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Communicating Scholarly Research to Nonacademics

Cornell prof will lead hands-on workshop for doctoral students

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Caroline Levine

Caroline Levine, a Cornell University professor of English, is on a mission to help young academics reach audiences beyond their scholarly fields. Photo courtesy of Caroline Levine

As a doctoral candidate in English literature at Birbeck, University of London, Caroline Levine wanted to write her dissertation on knowledge in 19th-century fiction in a style that would make it accessible to a broad audience. Her advisor thought that was a terrible idea. “She wanted me to use the rigorous, specialized language, so I would be taken seriously as a thinker,” says Levine, the David and Kathleen Ryan Professor of the Humanities at Cornell University.

Levine says she stuck to the academic script—until she completed her dissertation. After that, she committed herself to writing for a broad audience. “I’ve always gone for a kind of clarity for myself—what does this mean, why does it matter,” says Levine, the author of three books, The Serious Pleasures of Suspense: Victorian Realism and Narrative Doubt (University of Virginia Press, 2003), Provoking Democracy: Why We Need the Arts (Blackwell Publishing, 2007), and Forms: Whole, Rhythm, Hierarchy, Network (Princeton University Press, 2015).

Many younger academics today start out wanting to write for an audience beyond their scholarly expertise, says Levine, who has published articles that range from Victorian poetry to television serials. They tweet, blog, write op-eds, and talk to the media. Levine wants to help students get better at all this communicating—or learn how to do it in the first place.

She will lead a hands-on workshop, The 21st-Century Doctorate—Academic Research and Public Engagement, on Friday, February 16, at the Photonics Center. Sponsored by the Associate Provost for Graduate Affairs office, the workshop is aimed at doctoral students in all fields.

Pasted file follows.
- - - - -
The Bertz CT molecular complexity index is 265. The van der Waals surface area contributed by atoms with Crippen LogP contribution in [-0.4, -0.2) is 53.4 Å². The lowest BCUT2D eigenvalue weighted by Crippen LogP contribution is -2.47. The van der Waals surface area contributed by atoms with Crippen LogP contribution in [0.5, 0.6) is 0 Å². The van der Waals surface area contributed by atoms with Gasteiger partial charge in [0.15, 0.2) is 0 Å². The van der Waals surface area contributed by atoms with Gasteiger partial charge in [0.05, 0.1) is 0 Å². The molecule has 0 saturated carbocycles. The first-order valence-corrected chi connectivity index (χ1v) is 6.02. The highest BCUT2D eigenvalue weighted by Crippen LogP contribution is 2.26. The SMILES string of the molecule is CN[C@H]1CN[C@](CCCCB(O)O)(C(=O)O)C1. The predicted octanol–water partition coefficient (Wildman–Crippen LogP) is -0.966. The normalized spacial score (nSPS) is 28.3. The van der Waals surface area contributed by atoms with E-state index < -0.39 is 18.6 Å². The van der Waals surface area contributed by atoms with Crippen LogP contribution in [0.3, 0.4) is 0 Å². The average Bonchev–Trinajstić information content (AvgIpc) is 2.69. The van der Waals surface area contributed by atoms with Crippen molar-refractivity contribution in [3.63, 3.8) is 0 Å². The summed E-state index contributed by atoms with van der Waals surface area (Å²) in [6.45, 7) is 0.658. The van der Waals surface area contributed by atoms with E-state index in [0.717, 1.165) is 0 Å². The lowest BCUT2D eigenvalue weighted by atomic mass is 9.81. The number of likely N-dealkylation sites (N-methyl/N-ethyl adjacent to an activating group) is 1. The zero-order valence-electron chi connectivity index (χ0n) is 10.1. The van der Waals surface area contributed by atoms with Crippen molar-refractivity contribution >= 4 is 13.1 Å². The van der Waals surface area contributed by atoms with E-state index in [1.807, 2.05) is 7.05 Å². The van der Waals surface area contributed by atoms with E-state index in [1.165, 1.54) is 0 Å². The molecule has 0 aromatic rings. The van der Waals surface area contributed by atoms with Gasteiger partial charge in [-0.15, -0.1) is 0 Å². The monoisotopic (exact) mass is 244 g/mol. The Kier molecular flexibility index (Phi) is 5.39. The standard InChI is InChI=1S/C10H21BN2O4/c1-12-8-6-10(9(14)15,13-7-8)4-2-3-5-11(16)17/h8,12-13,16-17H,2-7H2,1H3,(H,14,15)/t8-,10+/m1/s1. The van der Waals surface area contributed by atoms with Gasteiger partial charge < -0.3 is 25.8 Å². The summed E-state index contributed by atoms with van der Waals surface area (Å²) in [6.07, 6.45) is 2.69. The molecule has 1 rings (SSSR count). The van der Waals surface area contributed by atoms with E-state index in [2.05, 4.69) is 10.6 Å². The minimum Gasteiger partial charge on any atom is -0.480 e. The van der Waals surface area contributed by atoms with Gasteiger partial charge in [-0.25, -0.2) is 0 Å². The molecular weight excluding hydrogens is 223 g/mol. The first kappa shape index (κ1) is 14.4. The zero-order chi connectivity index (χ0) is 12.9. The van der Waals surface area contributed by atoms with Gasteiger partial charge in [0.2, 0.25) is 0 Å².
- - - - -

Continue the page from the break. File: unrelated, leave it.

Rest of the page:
Levine will explore the use of narratives, visualizations, slide shows, podcasts, tweets, op-eds, and live discussions to communicate the complexities of research without losing the audience. Participants will have the chance to practice presenting their research on multiple platforms, she says, and learn “how to tell a story about how you got excited about a problem you’re trying to solve now.”

Levine has spent her career exploring why the humanities and the arts matter. “We’re going to talk about who the public is and why research is for the public,” she says. “I think universities are really under threat right now, partly because the public doesn’t think about why research is for them. I want to help people think about how to communicate in different genres and forms, rather than just falling into the formulas.”

Her experience with different genres includes her first op-ed, for a local online newspaper in 2016, on why she was departing the University of Wisconsin–Madison for Cornell: “Enough with [Gov.] Scott Walker and the GOP—I’m Leaving.” The op-ed was shared widely via Twitter and drew more readers, Levine says, than anything she has ever written.

The 21st-Century Doctorate—Academic Research and Public Engagement, will be held Friday, February 16, in the Photonics Center Colloquium Room, from 2 to 5:30 pm. Sponsored by the Associate Provost for Graduate Affairs office, the workshop is aimed at doctoral students in all fields. A reception will follow.  

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Sara Rimer, Director, Research Communications at Boston University
Sara Rimer

Sara Rimer can be reached at srimer@bu.edu.

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